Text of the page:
Facing a barrage of inquiries from concerned patients, the association representing Quebec radiologists is defending a provincial decision to keep using mammography machines that Ontario is scrapping.
The president of the Association des radiologistes du Québec, André Constantin, acknowledged that radiologists across the province have been fielding calls from women since news of a study suggesting the machines were inferior to other screening devices broke in The Globe and Mail on Tuesday. But he said that following Ontario's approach of replacing the equipment and encouraging women to be retested would be "overreacting" and "excessive."
He added, though, that the province would retroactively examine the detection rates for the machines and use the data to plan the best course of action. A spokeswoman for Health Minister Réjean Hébert could not immediately confirm such an initiative.
Meanwhile, a Health Canada spokesman said on Wednesday the agency is weighing the results of the study, conducted by Cancer Care Ontario and published this week, and has no plans to prohibit the use of the machines.
The units at issue use a digital technology called computed radiography, or CR. It is the primary means of detecting breast cancer in Quebec, accounting for three-quarters of the province's 144 mammography machines. About a quarter of Ontario's machines use CR.
The remaining machines either employ traditional screen-film technology, which produces black-and-white X-ray images, or a form of digital technology called direct radiography, both of which were found in the study to be more effective at detecting tumours than CR. The study analyzed 816,000 mammograms carried out on 688,000 women aged 50 to 74 in Ontario.
Citing data that showed Quebec's detection rate to be stable over the past 10 years and comparable to that of Ontario, Dr. Constantin said the study should be taken "very seriously" but that there is no reason for alarm.
For every 1,000 women screened in Quebec, cancer would be found in five of them, he said. According to the study, DR and screen-film mammograms in Ontario identified 4.8 or 4.9 cancers per 1,000, while CR technology found just 3.4 cancers per 1,000.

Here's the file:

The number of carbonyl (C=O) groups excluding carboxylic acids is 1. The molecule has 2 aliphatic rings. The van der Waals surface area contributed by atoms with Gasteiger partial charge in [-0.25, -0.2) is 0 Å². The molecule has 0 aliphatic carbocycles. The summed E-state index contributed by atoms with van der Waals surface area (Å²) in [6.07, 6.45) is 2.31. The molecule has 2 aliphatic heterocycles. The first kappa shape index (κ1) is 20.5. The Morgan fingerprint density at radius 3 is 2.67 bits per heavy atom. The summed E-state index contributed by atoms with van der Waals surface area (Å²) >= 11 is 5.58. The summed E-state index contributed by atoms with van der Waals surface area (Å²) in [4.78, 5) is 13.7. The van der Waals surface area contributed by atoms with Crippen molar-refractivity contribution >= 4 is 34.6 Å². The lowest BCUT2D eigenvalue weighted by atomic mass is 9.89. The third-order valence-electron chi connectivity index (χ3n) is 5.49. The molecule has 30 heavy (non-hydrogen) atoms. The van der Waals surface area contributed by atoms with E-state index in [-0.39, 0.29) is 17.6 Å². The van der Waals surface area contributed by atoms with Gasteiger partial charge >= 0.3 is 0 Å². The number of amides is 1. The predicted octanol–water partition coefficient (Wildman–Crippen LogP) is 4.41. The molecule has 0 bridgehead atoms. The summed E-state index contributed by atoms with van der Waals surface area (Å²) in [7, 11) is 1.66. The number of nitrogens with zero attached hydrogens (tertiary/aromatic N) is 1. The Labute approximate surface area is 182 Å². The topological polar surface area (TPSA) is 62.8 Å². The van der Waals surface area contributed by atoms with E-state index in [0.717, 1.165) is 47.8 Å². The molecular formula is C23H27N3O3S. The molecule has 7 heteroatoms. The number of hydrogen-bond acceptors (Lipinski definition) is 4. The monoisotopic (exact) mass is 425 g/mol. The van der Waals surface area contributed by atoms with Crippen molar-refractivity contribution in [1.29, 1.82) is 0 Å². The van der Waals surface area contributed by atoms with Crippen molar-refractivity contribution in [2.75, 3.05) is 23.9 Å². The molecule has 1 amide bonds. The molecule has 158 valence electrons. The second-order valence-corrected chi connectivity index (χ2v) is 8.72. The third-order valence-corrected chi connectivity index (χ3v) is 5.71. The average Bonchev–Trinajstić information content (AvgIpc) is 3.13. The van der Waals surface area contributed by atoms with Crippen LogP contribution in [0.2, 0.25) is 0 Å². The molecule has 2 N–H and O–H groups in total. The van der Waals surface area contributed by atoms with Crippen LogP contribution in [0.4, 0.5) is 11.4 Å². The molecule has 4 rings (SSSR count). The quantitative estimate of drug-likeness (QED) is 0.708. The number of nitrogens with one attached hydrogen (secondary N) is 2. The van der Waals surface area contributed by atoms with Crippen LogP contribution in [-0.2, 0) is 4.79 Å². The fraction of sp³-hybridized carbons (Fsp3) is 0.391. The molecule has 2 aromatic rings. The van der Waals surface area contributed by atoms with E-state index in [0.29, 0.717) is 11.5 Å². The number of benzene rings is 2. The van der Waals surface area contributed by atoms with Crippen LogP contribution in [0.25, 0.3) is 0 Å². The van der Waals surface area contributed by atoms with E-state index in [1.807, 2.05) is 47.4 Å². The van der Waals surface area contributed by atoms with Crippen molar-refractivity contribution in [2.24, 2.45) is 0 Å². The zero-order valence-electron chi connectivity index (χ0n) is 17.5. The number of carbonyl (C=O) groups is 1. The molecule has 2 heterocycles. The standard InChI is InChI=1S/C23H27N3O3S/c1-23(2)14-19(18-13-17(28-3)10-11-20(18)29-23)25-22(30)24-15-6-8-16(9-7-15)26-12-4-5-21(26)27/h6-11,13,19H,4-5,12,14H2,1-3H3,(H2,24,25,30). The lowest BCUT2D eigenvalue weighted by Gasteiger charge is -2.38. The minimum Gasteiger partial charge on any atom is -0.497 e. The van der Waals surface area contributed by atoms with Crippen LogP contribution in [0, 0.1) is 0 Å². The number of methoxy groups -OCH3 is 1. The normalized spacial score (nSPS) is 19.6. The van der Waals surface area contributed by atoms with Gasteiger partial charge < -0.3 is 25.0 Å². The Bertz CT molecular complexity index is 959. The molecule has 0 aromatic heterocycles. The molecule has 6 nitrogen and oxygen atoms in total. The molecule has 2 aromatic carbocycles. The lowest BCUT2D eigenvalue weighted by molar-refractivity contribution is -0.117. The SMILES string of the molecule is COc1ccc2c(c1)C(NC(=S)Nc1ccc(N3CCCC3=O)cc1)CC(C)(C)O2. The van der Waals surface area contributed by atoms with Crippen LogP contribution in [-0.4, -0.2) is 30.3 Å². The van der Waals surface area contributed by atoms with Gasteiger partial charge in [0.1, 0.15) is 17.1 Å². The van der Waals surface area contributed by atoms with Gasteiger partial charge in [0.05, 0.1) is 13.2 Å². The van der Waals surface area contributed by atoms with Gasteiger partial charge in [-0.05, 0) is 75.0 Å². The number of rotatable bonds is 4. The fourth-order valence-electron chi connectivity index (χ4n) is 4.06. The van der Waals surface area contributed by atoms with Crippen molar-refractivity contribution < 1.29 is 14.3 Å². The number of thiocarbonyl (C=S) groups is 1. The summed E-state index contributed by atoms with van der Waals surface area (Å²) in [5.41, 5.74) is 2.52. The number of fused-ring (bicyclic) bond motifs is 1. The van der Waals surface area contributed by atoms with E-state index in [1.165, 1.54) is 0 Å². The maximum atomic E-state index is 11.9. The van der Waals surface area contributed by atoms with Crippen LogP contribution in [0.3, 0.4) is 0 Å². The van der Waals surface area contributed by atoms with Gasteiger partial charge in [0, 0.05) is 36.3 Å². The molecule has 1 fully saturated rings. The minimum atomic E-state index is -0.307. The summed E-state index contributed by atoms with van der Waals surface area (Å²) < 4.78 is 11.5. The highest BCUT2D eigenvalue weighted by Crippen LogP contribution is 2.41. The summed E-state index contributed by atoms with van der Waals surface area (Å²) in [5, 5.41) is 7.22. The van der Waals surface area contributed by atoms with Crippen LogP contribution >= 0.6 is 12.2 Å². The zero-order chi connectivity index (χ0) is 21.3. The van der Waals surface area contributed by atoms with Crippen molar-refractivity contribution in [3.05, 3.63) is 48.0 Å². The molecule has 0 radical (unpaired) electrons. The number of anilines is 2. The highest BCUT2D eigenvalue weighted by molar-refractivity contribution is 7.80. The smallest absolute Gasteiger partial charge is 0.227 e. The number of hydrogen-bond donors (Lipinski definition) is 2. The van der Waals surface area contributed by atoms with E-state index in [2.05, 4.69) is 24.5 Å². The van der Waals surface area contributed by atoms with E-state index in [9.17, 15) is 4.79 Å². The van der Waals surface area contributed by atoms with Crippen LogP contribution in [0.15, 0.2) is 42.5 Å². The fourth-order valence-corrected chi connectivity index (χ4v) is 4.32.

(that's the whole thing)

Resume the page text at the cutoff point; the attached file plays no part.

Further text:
"We're going to go back in time and look for a difference in detection," Dr. Constantin said. "Right now, the fact that the detection rate is stable and has been stable through the use of CR and DR technology [in Quebec], that's reassuring and it'll give us time to look at the data."
Martin Yaffe, a senior scientist in the imaging research program at Sunnybrook Health Sciences Centre in Toronto and a co-author of the study, called Ontario's $25-million move to replace the province's 76 CR machines "the right step."
"I don't think it's reason to panic, but I do think that we know we can do a better job if we use DR or film," Dr. Yaffe said. "If you're looking at the screening program, the conclusion is we should be phasing out CR."
Health Canada spokesman Sean Upton said previous assessments of CR machines by the Canadian Agency for Drugs and Technologies in Health did not suggest they were an inferior product.
"Mammography screening using either CR, DR or film systems has been shown to save lives," Mr. Upton said.
"Health Canada will continue to monitor new research development in this area and will use that information to guide further assessments of the effectiveness of CR technology."